Thursday, December 18, 2008

Iranians Mired In Dubai Property Slump

Source : The Business Times, December 18, 2008

Bursting of the emirate's real estate bubble spells financial ruin for thousands

(TEHERAN) Habib Mostofi is one of thousands of Iranians who believed that buying property in Dubai would be safer than doing so in Iran, which is isolated by the West over its disputed nuclear plans.

He's still standing: Businessman Reza Dabir-Alai cannot sell several Dubai apartments that he bought, but he cannot cancel the contracts either
But that was before the emirate's property bubble burst.

'I invested all my family savings in property in Dubai. I thought it was near Iran, politically safe and business- friendly,' the 43-year-old businessman told Reuters. 'How can I tell my family I was so wrong and lost the money?'

The economy of the United Arab Emirates, the world's fifth-largest oil exporter, has surged 50 per cent in real terms since 2004, but the tide has turned as slumping oil prices and a global financial meltdown put an end to Dubai's property boom.

In recent years, Iranians - as well as others from Iraq, Pakistan, Somalia, Sudan and Lebanon - have flocked to Dubai, the Gulf trading hub where construction cranes litter the skyline.

Many Western banks and export credit agencies have quit Iran, and Iranian executives face increasing difficulty opening letters of credit, vital for trade, with an Iranian address.

Some opened Dubai offices to avoid that problem, while others just saw Dubai's property boom as a surefire earner.

At the height of the real estate bonanza, mortgages were easy and property could be sold for profit even before construction was finished - a practice known as 'flipping'.

Reza Dabir-Alai, a businessman, 39, bought several apartments that together measured 1,541 square metres in Dubai.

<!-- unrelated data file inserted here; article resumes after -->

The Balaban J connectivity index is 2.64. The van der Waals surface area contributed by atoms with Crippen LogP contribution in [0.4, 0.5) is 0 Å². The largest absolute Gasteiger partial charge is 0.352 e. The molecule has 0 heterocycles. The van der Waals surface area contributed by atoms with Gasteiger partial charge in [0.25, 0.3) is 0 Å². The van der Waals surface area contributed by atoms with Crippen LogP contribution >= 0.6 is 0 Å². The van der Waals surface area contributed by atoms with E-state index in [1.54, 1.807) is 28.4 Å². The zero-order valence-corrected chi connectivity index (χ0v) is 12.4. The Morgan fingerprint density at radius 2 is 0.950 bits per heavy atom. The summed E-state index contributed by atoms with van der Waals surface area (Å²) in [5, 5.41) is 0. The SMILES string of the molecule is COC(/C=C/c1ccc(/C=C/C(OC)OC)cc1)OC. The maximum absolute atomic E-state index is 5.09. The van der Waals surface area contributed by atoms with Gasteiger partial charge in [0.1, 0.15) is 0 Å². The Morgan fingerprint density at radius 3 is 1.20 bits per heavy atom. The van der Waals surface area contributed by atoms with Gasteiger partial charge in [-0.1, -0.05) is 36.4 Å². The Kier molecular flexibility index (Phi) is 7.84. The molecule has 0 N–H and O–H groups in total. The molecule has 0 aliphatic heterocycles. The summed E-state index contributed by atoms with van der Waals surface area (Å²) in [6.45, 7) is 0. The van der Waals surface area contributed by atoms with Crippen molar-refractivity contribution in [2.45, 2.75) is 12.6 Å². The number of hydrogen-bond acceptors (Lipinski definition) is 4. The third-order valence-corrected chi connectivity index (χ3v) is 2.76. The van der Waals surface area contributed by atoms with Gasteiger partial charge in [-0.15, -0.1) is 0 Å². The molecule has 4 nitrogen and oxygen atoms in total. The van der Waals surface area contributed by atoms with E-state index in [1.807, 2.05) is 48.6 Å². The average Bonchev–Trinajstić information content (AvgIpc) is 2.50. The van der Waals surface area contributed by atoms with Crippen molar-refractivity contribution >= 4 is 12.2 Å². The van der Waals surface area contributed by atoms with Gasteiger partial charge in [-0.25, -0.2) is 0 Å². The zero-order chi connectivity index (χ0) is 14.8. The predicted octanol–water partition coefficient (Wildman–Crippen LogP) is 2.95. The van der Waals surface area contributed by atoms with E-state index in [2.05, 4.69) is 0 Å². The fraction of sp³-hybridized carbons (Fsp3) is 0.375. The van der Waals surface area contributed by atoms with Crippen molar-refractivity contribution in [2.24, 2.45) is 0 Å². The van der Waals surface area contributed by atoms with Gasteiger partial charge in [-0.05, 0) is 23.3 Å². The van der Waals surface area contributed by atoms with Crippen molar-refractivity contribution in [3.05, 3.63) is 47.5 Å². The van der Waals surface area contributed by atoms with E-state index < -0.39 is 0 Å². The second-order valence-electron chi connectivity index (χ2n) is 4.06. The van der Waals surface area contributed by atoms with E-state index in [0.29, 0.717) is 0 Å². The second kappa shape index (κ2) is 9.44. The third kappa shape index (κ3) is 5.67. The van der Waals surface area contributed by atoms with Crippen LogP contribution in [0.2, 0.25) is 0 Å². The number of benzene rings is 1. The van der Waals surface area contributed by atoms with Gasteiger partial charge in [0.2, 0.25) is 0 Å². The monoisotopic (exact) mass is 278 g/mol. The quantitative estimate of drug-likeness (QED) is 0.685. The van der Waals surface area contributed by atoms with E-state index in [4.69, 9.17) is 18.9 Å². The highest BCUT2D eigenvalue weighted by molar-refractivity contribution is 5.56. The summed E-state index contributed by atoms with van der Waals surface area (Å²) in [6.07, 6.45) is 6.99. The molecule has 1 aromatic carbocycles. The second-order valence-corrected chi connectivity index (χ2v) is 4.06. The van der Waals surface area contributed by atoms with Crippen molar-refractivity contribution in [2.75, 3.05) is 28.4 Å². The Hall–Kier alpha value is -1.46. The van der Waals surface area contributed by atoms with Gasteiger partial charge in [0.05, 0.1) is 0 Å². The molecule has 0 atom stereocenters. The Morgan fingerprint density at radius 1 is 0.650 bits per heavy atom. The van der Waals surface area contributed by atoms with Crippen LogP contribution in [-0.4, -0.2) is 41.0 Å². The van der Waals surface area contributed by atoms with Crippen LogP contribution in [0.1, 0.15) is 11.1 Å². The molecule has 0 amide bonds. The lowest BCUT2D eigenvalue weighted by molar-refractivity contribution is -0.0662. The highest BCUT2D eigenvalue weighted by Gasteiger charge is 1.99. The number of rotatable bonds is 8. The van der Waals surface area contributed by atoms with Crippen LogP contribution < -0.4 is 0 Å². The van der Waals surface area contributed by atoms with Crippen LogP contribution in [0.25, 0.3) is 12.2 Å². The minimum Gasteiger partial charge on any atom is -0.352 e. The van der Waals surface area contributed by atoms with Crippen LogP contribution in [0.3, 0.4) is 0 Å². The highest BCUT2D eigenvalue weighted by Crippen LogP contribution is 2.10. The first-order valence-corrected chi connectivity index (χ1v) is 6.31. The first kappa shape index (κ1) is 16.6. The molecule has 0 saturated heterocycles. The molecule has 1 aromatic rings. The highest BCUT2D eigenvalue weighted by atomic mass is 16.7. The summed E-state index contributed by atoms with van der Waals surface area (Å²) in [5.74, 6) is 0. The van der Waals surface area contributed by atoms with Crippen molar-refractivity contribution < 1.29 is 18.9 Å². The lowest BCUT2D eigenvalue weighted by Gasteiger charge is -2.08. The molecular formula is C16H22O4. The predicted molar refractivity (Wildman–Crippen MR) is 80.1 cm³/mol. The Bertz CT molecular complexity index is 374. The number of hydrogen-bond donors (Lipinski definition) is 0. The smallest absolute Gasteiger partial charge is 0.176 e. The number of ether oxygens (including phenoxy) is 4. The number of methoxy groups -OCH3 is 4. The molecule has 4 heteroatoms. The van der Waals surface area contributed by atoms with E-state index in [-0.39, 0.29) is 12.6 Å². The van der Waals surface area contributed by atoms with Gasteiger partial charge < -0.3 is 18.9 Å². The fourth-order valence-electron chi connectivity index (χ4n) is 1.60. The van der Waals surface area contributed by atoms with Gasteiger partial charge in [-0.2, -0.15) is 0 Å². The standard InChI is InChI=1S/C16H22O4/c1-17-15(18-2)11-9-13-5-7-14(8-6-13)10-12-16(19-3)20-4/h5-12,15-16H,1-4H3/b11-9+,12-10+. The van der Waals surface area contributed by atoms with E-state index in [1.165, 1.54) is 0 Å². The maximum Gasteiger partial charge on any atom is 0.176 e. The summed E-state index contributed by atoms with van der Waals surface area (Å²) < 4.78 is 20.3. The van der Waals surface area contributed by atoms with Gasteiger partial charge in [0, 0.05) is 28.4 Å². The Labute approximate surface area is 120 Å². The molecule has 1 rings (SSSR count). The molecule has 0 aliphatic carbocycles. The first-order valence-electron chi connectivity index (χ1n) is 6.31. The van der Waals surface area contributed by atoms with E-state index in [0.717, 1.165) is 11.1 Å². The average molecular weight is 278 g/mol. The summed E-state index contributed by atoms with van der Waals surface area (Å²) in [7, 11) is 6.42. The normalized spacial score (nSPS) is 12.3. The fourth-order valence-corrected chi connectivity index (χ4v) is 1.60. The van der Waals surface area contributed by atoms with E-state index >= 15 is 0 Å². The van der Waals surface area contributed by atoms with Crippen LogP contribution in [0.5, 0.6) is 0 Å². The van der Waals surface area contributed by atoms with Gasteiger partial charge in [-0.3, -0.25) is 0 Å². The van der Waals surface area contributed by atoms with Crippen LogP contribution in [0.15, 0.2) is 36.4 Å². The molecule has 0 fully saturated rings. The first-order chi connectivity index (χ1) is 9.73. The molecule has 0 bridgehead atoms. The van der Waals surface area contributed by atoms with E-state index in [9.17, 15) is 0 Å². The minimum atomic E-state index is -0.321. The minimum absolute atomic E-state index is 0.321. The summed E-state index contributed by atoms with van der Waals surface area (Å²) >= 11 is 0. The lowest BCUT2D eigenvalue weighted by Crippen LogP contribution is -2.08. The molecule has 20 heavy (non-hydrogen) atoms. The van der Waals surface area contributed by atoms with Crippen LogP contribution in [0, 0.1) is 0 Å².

'Substantial profits could be earned in a matter of days, sometimes even hours immediately after buying a property,' he said, adding that after signing a deal for one apartment, he was offered 2 per cent more as he left the real estate agent.

Then, the financial crisis began lapping on the beaches of Dubai's many man-made islands. Rows of apartment blocks and exclusive villas have lost their value, as banks have reined in lending, casting a pall over corporate finance and construction.

'I cannot sell these apartments . . . and I cannot cancel the contracts,' said Mr Dabir-Alai.

Shahnaz Mirsoufi, an Iranian real estate agent based in Dubai, said that prices of villas and apartments in Dubai, on average, had doubled since early January last year but now, some premier property prices have dropped by as much as 50 per cent. 'Even in the first quarter of the year, the price of villas and flats, many not yet built, rose by 43 per cent,' she said.

Analysts, in a Reuters survey this month, said that Dubai property prices would fall 28 per cent from a peak earlier this year.

Hamid Sardari, an Iranian businessman, said that he was 'penniless' and feared for his shipping company.

'My money that I need to run my business is stuck in Dubai property,' he said. 'I will be bankrupted soon.'

Now, some developers have put projects on hold after Dubai's real estate regulator urged developers to slow down, saying that worsening financial conditions were driving up defaults.

Many foreigners were also attracted by a former promise that owning a property would secure them long-term Dubai residency rights.

But Dubai's property regulator this year scrapped such a guarantee.

That spelt financial ruin for computer engineer Mohammad Reza Nouri: no visa, no job in Dubai and not enough salary from his Teheran work to pay off his UAE loan.

'My aim was to get a residence permit in Dubai. Now, I cannot get the permit and I cannot pay the apartment's monthly instalments,' he said after investing US$50,000 of his savings.

Concern about the speculation even prompted a public warning from Iran's ambassador to the United Arab Emirates last month. 'I call on Iranians to avoid buying properties in Dubai. For those who want to make profit or get a residence permit, none of those is possible,' Hamid Reza Asefi told state radio.

Selling is not always an option. Mina Vakili, a divorcee, said that she could not sell an 80 sq m apartment that she bought. 'I wanted to profit from my Dubai apartment to buy one in Teheran. But now, it is not clear when the project will even be finished.' - Reuters

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